Reading time ( words)
Archived column by: Clive "Max" Maxfield
OK, to ensure that we're all tap dancing to the same drum beat (I know whereof I speak, because my dad used to be a tap dancer before WWII) let's briefly recap the situation.
Way back in the mists of time, someone created a pseudo electronic machine purported to demonstrate the difference between men and women (Figure 1).
Figure 1. The difference between men and women.
I decided that it would be fun to create something similar (but WAY cooler). Thus, in Part 1 of this mini-series we discussed the overall "look and feel" that I'm aiming at. As part of this I showed a mega-cool brass panel with antique analog meters and switches, which forms part of a "Dr. Who TARDIS Control Console" that my friend Douglas is building in California (Figure 2).
Figure 2. One potential look and feel for my project.
I should emphasize that Douglas' panel is only a starting point. Achieving a consistent and coherent look and feel for this sort of thing is a non-trivial task. Thus, I've turned this part of the project over to my friend Denis (it's a French spelling pronounced "Den-ee").
Denis is an incredibly skilled artist who understands all sorts of things about styles from different eras, which means he tends to waffle on about "Late-1800s UK Industrial" vs. "1930s German Industrial." So Denis is currently working on a look and feel that utilizes the parts I have acquired while also satisfying my craving for brass. We'll talk more about these parts shortly.
Meanwhile, we also need some way to control the beast (to monitor the state of the switches and knobs and any other input devices and to drive the lights, meters, and any other output devices). Thus, in Part 2 we discussed my use of a PICAXE microcontroller and the building of a prototype device.
When last I left you, I'd wired up a single 8-bit output shift register that was being used to drive 8 bits on a 10-bit bar graph LED display, and I was using my PICAXE microcontroller to flash the LEDs (Oooh, shiny!). So, what's been happening since then? Well, read on!
The Prototype Evolves
First of all I've continued to develop the prototype. I now have a chain of five 8-bit output shift registers wired up and I'm using these to drive 40 LEDs presented in four 10-bit bar-graph dual-in-line packages as illustrated in Figure 3.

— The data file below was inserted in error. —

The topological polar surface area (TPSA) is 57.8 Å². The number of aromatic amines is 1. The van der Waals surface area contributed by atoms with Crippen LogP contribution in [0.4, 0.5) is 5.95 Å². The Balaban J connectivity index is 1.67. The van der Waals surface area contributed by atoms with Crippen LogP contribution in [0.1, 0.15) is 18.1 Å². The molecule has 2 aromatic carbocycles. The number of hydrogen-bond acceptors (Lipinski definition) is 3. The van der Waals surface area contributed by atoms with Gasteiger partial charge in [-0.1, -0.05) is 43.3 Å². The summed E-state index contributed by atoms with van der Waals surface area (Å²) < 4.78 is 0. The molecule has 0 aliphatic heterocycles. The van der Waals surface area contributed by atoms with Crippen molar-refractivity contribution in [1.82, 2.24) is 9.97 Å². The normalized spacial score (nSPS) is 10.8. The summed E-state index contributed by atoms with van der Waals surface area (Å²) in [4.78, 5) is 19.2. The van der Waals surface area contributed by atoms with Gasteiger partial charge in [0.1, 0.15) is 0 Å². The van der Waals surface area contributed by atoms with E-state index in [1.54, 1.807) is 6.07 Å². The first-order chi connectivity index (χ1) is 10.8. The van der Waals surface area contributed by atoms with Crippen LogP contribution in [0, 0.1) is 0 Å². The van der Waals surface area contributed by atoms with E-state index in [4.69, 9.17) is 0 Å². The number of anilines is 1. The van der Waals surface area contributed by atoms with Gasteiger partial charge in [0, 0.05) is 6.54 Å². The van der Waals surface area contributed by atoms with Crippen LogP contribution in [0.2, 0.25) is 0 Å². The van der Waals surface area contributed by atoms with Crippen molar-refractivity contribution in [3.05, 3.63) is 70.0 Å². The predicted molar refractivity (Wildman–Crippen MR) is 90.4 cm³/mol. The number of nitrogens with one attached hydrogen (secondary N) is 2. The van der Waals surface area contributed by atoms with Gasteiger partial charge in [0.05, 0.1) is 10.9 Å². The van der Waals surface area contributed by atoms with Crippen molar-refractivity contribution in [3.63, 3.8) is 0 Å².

Figure 3. The prototype evolves.
Also, not shown here, I have four 10-bit switches (presented in dual inline packages) driving five 8-bit input shift registers. This means that I can now play around using my PICAXE microcontroller to read the state of the input switches and use whatever values it finds as the basis to decide what to display on the output LEDs.
It's important to remember that this is only a prototype. The real Display-O-Meter (we really have to pick another name) is going to employ antique - or antique-looking - switches and knobs and suchlike for its inputs, and antique meters for its outputs.
We're also going to use LEDs as output devices, but they won't look like LEDs by the time we've finished with them. With regard to the LEDs, there are two projects ongoing as we speak. Initially I was considering using only uni-color LEDs; for example, a toggle switch might have both green and red LEDs associated with it. The switch being active would light the green LED; inactive would light the red LED. But then we'd end up with some LEDs being off, which is sort of boring.
So, eventually I decided to go with tricolor LEDs (at first I thought they'd be expensive, but I managed to find a bag of 50 for only $10 on eBay). Each four-terminal device contains a red, green, and blue LED, and mixing the intensities of these allows you to achieve a whole gamut of colors. The only downside is that maintaining subtle control over the intensities of the three colors is non-trivial, because it requires the use of pulse width modulation (PWM) techniques.
I wasn't able to find any off-the-shelf control chips that could do what I wanted, so I turned to a friend named Joe in the UK. Joe is an expert with PIC microcontrollers, and he's come up with a scheme by which each tricolor LED will have an associated 8-bit PIC to control it. I know, you think this is an expensive hobby, but the cheap-and-cheerful microcontrollers we're using cost only around $0.50 each, which really isn't so bad.
The end result is that I'll be able to use my main PICAXE controller to issue a command along the lines of "LED number 23, I want you to display turquoise," and that LED's personal microcontroller will handle the nitty-gritty details.